An onboard transponder and metre would allow the user to view his or her bill for the road usage.

    That way, the marginal cost of using the vehicle would be at the forefront of the road user’s mind.

    Funds raised in this way could be hypothecated to road maintenance, quality housing and public transport in the areas where the funds were raised.

  33. Fran Barlow
    August 15th, 2014 at 14:53 | #33


    We would have a settled carbon tax policy now if it were not for these clots.

    LOL … This old zombie just keeps getting resurrected.

  34. Call a Spade
    August 15th, 2014 at 15:09 | #34

    I don’t think increases in fuel excise are what everyone was thinking when we heard the ”I mean, this country ought to be an affordable energy superpower.” Isn’t that the reason for scraping the carbon tax so energy would be cheaper? Or is it that they don’t mind everyone paying just not their rich friends.

  35. han
    August 15th, 2014 at 15:18 | #35

    Updated Oxford dictionary in light of the Abbott government:

    To do a Hockey – to make factually correct statement for misleading purpose or in incorrect context.

    To do an Abetz – to blatantly blame others for one’s own embarrassing mistake. Example: My son forgot to do his assignment so he Abetzed and told his teacher that the dog ate his USB.

    To do a Brandis – to grossly under-prepare when doing one’s job, especially in public. Example: I had presentation this morning but I totally Brandis-ed it because I went to a party last night.

    To do an O’Farrell – to conveniently fail to remember or appreciate a substantial gift from friend.

    To do a Bishop – take advantage of something which one has previously vehemently denounced.

    To do an Abbot- to mislead someone in order to curry favor. Example: On my first date she said she was a vegan, so I abbotted her and said I don’t eat meat either.

  36. Hermit
    August 15th, 2014 at 15:26 | #36

    A carbon price of $24.50 per tonne of CO2 works out to 6.4c per litre on petrol. That’s since petrol burns mainly to water vapour and 2.5 kg of CO2. Hence the claim that 38.1c per litre petrol fuel excise is ‘carbon tax on steroids’. When Qantas grizzled about ‘carbon tax’ on jet fuel that referred to a new 5.8c per litre component of the jet fuel excise which I believe was 9.8c of which 3.6c was earmarked to fund the aviation safety authority CASA.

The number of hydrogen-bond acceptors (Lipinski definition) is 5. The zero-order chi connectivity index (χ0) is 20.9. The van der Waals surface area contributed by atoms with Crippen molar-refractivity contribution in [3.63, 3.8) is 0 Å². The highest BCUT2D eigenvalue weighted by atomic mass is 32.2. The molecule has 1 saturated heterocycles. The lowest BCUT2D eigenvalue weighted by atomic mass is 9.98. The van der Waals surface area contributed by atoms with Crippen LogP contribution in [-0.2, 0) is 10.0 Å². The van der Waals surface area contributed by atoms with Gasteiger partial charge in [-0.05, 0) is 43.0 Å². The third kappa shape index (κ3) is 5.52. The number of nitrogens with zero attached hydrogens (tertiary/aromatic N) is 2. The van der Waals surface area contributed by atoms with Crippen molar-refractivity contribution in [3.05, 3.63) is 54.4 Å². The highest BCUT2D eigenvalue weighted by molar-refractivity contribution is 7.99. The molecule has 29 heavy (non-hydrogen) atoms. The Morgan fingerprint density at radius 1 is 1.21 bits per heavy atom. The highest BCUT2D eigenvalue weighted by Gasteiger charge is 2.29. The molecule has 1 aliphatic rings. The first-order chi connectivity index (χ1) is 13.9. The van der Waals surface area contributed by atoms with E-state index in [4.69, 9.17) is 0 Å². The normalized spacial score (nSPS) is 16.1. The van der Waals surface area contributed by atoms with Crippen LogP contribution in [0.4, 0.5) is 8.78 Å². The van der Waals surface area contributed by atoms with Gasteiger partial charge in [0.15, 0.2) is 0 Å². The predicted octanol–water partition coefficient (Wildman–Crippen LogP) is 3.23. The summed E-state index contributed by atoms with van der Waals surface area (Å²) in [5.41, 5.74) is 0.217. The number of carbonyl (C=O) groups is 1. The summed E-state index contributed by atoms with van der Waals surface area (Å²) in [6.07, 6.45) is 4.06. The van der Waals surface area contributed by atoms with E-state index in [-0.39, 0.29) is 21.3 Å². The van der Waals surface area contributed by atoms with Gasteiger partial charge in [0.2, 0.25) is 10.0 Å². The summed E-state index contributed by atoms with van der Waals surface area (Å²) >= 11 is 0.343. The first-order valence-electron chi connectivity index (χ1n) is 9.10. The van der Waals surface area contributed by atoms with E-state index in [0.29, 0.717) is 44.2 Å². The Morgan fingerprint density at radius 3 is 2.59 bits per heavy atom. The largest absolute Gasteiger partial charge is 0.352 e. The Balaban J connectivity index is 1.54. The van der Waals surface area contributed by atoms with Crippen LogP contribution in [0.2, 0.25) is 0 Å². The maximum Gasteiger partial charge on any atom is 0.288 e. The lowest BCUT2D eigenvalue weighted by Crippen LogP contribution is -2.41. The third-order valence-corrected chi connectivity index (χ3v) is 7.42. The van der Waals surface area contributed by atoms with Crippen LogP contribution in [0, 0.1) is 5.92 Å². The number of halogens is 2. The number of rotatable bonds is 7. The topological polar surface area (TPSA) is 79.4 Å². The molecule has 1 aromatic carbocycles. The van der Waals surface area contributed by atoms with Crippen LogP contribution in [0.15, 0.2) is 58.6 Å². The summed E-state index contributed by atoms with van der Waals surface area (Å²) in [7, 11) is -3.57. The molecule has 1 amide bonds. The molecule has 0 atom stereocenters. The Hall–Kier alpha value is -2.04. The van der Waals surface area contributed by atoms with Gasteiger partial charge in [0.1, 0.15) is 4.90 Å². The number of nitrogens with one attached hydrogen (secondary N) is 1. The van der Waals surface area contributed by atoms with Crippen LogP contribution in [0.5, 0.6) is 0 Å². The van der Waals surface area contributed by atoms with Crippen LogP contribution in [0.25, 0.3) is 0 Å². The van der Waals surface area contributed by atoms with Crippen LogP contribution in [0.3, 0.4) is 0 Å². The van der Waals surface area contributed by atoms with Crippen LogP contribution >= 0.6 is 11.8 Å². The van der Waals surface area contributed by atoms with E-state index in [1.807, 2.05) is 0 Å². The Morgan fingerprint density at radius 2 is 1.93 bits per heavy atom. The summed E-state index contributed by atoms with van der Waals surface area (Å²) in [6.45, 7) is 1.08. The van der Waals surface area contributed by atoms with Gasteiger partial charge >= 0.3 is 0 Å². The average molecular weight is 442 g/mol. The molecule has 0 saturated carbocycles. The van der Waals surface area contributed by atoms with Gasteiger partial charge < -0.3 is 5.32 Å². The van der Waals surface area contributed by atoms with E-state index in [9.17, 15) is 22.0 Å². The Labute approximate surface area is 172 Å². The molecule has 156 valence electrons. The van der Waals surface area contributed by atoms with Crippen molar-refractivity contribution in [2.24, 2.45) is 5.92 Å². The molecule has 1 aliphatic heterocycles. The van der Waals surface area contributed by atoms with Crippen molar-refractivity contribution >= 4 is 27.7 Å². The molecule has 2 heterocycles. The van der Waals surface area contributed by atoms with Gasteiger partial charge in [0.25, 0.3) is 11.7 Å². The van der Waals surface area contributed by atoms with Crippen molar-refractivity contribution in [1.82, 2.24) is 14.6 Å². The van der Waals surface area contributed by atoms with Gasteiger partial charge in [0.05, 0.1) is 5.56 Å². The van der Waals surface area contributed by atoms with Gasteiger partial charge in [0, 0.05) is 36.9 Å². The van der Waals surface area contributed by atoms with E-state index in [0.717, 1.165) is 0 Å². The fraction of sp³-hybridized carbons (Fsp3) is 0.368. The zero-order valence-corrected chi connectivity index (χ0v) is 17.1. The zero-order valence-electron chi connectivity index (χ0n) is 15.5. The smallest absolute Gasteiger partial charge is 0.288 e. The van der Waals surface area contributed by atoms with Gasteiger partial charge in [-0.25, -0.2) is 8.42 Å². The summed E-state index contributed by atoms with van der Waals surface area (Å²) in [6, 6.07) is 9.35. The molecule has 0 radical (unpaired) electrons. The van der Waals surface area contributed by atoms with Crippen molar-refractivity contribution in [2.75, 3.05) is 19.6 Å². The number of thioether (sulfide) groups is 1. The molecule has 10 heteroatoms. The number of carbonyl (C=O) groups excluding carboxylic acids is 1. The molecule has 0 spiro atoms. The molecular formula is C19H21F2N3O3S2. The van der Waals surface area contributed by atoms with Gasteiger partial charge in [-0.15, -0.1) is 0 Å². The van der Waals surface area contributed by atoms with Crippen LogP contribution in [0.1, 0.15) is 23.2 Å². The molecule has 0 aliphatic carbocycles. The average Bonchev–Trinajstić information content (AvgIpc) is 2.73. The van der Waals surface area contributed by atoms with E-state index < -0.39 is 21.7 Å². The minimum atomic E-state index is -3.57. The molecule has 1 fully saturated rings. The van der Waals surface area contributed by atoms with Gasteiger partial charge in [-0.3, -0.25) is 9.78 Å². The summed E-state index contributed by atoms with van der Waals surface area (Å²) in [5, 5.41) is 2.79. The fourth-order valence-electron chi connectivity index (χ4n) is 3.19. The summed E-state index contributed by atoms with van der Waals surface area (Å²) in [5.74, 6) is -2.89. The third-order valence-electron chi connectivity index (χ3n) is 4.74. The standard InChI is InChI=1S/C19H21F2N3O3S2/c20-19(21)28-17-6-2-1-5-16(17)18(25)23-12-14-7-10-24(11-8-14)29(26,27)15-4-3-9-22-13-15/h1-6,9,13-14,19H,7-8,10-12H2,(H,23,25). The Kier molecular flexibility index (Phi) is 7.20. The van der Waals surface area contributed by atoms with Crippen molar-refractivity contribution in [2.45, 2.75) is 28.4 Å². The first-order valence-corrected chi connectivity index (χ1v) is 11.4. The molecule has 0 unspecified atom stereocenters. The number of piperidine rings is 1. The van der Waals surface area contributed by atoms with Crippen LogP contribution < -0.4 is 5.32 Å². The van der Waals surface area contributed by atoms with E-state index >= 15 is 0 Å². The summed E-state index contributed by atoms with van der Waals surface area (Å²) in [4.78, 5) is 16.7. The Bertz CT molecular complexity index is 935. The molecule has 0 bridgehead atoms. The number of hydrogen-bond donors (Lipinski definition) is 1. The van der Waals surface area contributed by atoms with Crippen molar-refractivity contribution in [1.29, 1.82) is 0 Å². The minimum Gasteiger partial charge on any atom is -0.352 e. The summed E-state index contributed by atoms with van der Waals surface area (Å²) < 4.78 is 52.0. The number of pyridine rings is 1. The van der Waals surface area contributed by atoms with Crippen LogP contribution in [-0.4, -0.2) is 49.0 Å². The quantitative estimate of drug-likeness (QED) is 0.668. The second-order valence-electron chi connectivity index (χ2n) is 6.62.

If we were to have an emissions cap based approach like an ETS then transport fuels should have a carbon price component in addition to pure excise. The coverage would include petrol, diesel, jet fuel, avgas, compressed natural gas and ship fuel. It would mean if you fly or drive more then there would be less coal fired electricity available to stay under the CO2 cap. I think it is the correct way to go in theory just that in practice (eg the EU ETS) they seem to stuff it up.

  37. August 15th, 2014 at 15:55 | #37

    Nick, if we’re going to deal seriously with the economic and social changes required to prevent a carbon catastrophe, we’re going to need to build and maintain a lot less roads, so not having the excise could be good. But having said that, I think it’s perfectly fine to add additional taxes to fuel if you think that’s the best way of funding things, but don’t pretend that they’re intended as a price signal on carbon (as others here are suggesting we should do).

    Hermit’s point about how pathetic the price signal due to a $25 carbon tax is, should make us stop and wonder how exactly we are going to get to carbon zero with just a price. I have said here before, it’s not going to be enough. Even hideously punitive taxes in conjunction with broadscale bans, huge advertising restrictions, and sales restrictions, have not caused cigarette smoking to end over 30 years of gradually ratcheting them up. If we want to send that price signal on carbon, we’re going to need a much more serious price than $25 a tonne, and we’re going to need a lot of additional measures.

    This is a fact that economists don’t seem to be able to get their heads around. We aren’t going to stave off serious global warming damage with paltry measures like this. We need a revolution in social organization, starting with renewable energy and very rapidly extending to transport. No government on earth is serious about what needs to be done; we are going to roast this planet while we bicker about paltry taxes and fuel excises.

  38. Tim Macknay
    August 15th, 2014 at 16:50 | #38

    We’d better start hoping that the crank Maurice Newman’s belief in an imminent solar minimum is partially true.

  39. August 15th, 2014 at 17:00 | #39

    I would really like to see some of the positive people on here who are sure that a carbon tax alone will work give me some idea of how a carbon tax will get us to zero carbon by itself. Bearing in mind that there are some industries (like jet travel) that are very, very far from being able to be carbon free, and will require offsets. So somehow this carbon tax has to produce not just a complete transformation to carbon free power, ground and sea transport, but has to also be able to offset the use of coke in steel milling, and jet fuel, for at least the medium term.